So every season except the first two really has its own distinctive claim to be the best season; depending on which dynamic is your favorite (the home/work combination of the early seasons vs. the pure workplace comedy of the later seasons), or which season has the most episodes you love.

I think, even though David Lloyd and Sue Ann hadn't come on the scene yet, I lean toward season 3 as my favorite. I don't know I'd call it the best, but the writing is such a big improvement on the previous season that it's almost like watching a different show, and yet it still has enough elements of the first two seasons; it's almost like the second season done right. Clothing-wise, the characters have shed the terrible fashions of the first season without quite succumbing to all the terrible fashions of the later seasons. (It's a sign of the weirdness of the mid-'70s that Mary Tyler Moore, a performer famous for her legs, would find it fashionable to wear hideous bell-bottomed pants.) And it's got maybe my favorite episode, "Lou's Place." Again, I don't say this is the best episode, and my love for it is sort of nostalgic -- it was the first episode that, in reruns, really made me laugh uncontrollably. But it is kind of a perfect episode with a very typical ending: for a feel-good show, it's amazing how many episodes end in total disaster. (Something that Taxi and Cheers and Frasier and many other members of the Mary Tyler Moore "family" of shows would pick up.) So I'll go for that as my favorite, though purely in terms of strong writing, season 6 is probably the best.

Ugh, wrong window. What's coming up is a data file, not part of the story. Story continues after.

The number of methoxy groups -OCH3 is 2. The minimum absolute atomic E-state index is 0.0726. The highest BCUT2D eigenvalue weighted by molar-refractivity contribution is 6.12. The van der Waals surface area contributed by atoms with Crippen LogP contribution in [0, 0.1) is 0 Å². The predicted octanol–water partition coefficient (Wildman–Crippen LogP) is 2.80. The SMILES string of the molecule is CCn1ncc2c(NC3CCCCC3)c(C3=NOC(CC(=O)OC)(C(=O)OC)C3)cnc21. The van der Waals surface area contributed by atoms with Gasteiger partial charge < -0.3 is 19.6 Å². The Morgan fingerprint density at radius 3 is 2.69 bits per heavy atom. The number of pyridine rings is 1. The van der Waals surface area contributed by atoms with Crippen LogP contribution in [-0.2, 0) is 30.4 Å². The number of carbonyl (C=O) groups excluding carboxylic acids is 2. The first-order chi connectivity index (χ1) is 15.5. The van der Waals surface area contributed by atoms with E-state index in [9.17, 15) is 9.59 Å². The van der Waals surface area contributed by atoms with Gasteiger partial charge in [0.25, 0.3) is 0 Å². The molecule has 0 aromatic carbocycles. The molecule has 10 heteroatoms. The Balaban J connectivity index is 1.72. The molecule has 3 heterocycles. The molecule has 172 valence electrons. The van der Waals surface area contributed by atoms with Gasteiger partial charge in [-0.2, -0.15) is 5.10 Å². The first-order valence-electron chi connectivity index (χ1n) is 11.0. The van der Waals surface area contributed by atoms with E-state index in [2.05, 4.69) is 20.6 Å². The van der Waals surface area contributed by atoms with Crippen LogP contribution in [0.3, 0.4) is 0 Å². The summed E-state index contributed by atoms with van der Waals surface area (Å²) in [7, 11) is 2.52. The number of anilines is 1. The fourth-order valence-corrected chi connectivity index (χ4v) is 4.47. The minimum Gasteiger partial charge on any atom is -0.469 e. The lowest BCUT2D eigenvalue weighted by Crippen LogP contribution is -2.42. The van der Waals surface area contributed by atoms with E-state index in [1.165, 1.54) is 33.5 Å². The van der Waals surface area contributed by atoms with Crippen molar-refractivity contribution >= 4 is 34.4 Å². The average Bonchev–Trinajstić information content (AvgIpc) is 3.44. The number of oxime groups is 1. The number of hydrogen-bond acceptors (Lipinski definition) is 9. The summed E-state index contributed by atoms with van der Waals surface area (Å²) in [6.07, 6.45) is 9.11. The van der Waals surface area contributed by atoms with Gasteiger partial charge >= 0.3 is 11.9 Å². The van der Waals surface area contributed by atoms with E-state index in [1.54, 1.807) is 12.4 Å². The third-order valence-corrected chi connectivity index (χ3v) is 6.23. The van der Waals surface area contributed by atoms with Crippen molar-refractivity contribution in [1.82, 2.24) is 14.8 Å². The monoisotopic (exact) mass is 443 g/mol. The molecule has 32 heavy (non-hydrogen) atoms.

4 comments:

J Lee said...

There were a few great episodes in Seasons 1-2 -- "Election Night Coverge" from the first season, which introduced Chuckles, was hilarious, and the strike episodes and the one with Jack Cassady as Ted's brother from Season 2 could also fit into the later season rotations without missing a beat.